first real job.

You have bought yourself
a box turtle, a lizard,
and two tree frogs so

you’ll have someone to take care of.
Everything else dies, but the turtle
is a survivor. A year from now, your
boyfriend will move here, you’ll both
move to the other side of town.

Two years from now, you’ll get married.
He’ll love your turtle, too, make ramps
for him all around the room while
you’re at work, at your second,
and much less shitty job.

But for now, you are alone.
You are with people (and a turtle),
but you are alone. You are 24 years old,
and really, you slept better on
your friend’s couch, when you were

still between things, trying to make a plan.

For the PAD Challenge, Day 23. Prompt: an alone poem.


Release the Hounds

from their eternal

Who wants to
slink around junkyards
and into the woods

if there are other ways
to be a good boy or good girl?

Who loves the scent of blood,
shoe leather, fingernails?

Release the hounds,
and they will laze on couches,
chase rabbits — not men,
not dead women and children —
while they sleep. Forever?
For dog years?

At least until
a scent drifts in,
like ringing a doorbell,
or a call on the red phone:
Hello, hound.

You are a hound forever;
you can never be released.

For the PAD Chapbook Challenge, Day 22. Prompt: a release poem.


East Is an Easy Direction

Unless you go too far
in your catamaran
and fall off

the face of the earth,
drifting like a balloon,
a star, a star-shaped balloon.
You never meant to disprove

a theory that makes the world
go round. You never meant to
take us back to the Dark Ages,
when we feared dragons and

edges, all the perils
that await us when we
push off from shore.

For the PAD Chapbook Challenge, Day 21. Prompt: Write about a direction on the compass.


Way Back Then

But don’t follow me, darling;
I’m not going where you need to go.
This bus doesn’t stop on freeway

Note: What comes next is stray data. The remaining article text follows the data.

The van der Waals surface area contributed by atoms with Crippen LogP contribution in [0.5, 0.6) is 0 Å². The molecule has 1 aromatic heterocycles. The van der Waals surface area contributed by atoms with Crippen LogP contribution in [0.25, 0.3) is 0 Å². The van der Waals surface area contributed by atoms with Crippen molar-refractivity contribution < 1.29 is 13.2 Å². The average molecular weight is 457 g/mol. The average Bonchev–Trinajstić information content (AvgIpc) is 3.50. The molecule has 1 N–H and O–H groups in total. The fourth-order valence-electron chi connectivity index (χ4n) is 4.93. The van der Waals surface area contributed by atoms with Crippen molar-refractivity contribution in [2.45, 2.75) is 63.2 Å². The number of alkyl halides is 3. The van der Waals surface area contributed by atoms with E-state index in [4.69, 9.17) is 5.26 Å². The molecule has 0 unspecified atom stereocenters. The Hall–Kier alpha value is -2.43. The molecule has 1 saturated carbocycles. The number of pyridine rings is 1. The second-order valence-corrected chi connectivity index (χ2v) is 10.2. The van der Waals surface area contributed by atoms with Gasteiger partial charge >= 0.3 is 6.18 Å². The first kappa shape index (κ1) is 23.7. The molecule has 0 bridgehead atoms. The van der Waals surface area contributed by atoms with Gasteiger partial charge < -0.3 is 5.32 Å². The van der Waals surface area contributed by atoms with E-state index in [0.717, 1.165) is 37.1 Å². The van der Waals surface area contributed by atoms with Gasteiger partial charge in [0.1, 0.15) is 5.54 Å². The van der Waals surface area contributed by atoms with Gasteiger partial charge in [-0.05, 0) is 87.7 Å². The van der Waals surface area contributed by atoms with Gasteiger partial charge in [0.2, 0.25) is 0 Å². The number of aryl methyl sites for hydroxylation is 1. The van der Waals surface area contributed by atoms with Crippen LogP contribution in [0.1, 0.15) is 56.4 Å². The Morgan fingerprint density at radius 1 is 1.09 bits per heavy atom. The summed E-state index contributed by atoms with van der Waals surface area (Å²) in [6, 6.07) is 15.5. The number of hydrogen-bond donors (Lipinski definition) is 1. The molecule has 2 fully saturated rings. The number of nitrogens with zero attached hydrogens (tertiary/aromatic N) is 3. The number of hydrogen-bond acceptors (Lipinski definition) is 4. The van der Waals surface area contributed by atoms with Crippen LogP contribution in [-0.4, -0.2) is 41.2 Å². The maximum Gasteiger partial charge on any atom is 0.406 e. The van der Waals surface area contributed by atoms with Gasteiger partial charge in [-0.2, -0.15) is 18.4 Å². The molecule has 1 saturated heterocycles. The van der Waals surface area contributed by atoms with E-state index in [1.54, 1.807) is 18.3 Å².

overpasses. This bus barrels through
the night until it reaches its
final destination, comes to a stop,
is explored by voracious crabs
and enterprising sea birds. Don’t
follow me unless you want to come
to ruin on some stinking shore,
the least picturesque beach
in America, as declared by
Readers Digest, in some foxed
issue I found in the garbage
behind a doctor’s office,
back when I was a scavenger.
Back and back and way back then.

And with that, I’m all caught up. This was for the PAD Chapbook Challenge, Day 14. Prompt: a “follow” poem.


Holy Hegemony, Batman

That’s what I might have said
in 1989 (which, as we all know,
is the year that, somewhere else,
Taylor Swift was busy being born),
even though I didn’t know what
hegemony meant and, OK, since
we’re telling truths here, I’d
need to Google it today if I
wanted to front like I knew it
all along, its full meaning,
anything other than a vague
notion of its sense. But I
trafficked in vague notions
then, in 1989, of myself and
of the world, of what it was
that I wanted, the possible
futures I saw in the window
over the couch as I looked
at my reflection and sang
to myself so I could know if
I was any good at singing.

Catching up. For the PAD Chapbook Challenge, Day 15. Prompt: “Holy _______”


I Am No Different

But someone like me always says
there’s no explanation for any of it,
nothing owed to us and nothing to be
expected, that life is a random bag
of facts and occurrences, many of them
ugly and completely unjust, because
there is no justice, no traffic cop.
Sometimes I really hate myself.
Sometimes I sound so smug, so much
like others of my type, the clichés
tumbling out of my mouth before I can
call them back. The truth is, we all
think in stereotypes and patterns.
I am no different. Neither are you.

Catching up. Last one for tonight. PAD Challenge, Day 16. Prompt: an explanation.